Here’s the most-common command to search for vulnerable plugins:
Keep in mind that this will take a lot longer than the basic scan. Our five-minute basic scan became a 25-minute vulnerability scan.
Here’s the same detected plugin from the scan above, but using the vulnerability database:
To check your site for a vulnerable theme, replace the vp with vt (“vulnerable themes”). Everything else can stay the same.
On top of the theme or plugin vulnerabilities, WPScan will also report any vulnerabilities with the version of WordPress your site is running.
Checking user enumeration with WPScan
Don’t stop at vulnerable plugins and themes, though. Password attacks pose another big threat to your site’s security. And WordPress can provide attackers with the critical access and information they look for.
With WPScan, you can determine what usernames are discoverable from the outside.
To run this enumeration scan, we’ll use this command:
You can probably guess what the “u” stands for.
WPScan will use a few different techniques to do its own guessing: determining usernames based on the information available publicly on your site (i.e. author names). WordPress will tip its hands in some subtle ways as WPScan probes those guesses. (The blacked out content below are discovered user IDs.)
Ideally, you don’t want any usernames to be discoverable with these techniques. The easiest way to prevent that is by using different publicly visible nicknames than your user IDs.
Testing a password attack with WPScan
How does an attacker follow up discovering a username? By attempting to access its account, of course.
WPScan actually allows you to simulate this. And this will be especially helpful if the site you’re managing has a lot of contributors: corporate sites, collaborative blogs, and the like.
First, you’ll need to get or create a list of passwords.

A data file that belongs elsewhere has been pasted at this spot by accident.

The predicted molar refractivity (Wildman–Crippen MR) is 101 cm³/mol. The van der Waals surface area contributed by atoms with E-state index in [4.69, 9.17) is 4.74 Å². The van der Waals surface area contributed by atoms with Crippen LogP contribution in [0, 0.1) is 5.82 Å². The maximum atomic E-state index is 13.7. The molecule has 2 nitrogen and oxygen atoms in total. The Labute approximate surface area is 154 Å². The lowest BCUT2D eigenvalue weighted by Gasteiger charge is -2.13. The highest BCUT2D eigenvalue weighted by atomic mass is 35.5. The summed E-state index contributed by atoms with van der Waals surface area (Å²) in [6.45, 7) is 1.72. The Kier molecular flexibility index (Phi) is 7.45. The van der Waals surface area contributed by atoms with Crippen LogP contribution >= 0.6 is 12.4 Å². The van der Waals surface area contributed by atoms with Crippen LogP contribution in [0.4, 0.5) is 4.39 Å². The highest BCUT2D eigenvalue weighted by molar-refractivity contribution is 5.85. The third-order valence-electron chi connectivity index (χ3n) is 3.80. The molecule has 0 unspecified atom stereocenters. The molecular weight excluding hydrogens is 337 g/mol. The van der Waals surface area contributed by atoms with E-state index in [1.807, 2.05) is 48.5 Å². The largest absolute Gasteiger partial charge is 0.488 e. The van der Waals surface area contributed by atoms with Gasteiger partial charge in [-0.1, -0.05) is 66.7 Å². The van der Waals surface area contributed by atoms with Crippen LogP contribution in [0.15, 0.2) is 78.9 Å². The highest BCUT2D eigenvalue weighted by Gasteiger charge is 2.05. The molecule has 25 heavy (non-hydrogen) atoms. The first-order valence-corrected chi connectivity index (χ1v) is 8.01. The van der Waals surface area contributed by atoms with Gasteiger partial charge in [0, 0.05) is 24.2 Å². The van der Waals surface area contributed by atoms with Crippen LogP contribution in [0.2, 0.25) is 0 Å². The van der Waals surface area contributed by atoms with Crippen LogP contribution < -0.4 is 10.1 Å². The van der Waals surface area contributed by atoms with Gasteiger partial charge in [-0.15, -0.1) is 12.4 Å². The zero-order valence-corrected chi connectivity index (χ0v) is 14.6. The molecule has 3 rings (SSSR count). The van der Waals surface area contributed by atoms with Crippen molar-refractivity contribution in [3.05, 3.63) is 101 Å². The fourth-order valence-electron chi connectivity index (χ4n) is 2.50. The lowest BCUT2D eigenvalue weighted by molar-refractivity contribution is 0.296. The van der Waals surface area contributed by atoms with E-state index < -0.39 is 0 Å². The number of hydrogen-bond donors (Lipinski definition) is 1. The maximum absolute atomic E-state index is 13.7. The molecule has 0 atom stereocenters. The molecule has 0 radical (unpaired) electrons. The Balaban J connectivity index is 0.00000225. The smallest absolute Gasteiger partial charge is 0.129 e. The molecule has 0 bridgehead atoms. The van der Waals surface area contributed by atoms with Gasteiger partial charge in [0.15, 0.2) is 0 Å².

With a quick Google search, you can find a number of lists of the most commonly used passwords, including the often-used rockyou wordlist. Keep in mind these lists are long, and this step does amount to a brute-force attack on the scanned site.
So, plan appropriately before running this scan: e.g. Prepare your server/admin, shorten the list, clone the site in a staging environment, run during visitor downtime, etc.
To initiate the scan, the command will be:
If you put your wordlist into the current directory, you’ll just need the name of the file. But if you place it anywhere else, you’ll need to provide the full path.
In the scan above, we ran a short list of the 5 most common passwords against a site with one enumerated user. Because that user wasn’t using any of these passwords, WPScan reports “No Valid Passwords Found.”
Managing fewer security threats with WPScan
In the end, the preventative measures you take to ensure the security of your WordPress sites upfront reduce the potential – and potential impact – of problems down the line.
The more thoroughly you incorporate tools like WPScan or even our own firewall into your site building process, the easier it will be to find and fix new vulnerabilities as they arise.
And even if your site’s been around for a long time, there’s no better time to start than now in assessing its risks and getting caught up in securing it. The last thing you want is to be 64-ounces deep in a can of pudding and have a zombie grab the spoon out of your hand.
Start taking back your day
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The post How to scan for WordPress vulnerabilities with WPScan appeared first on GoDaddy Blog.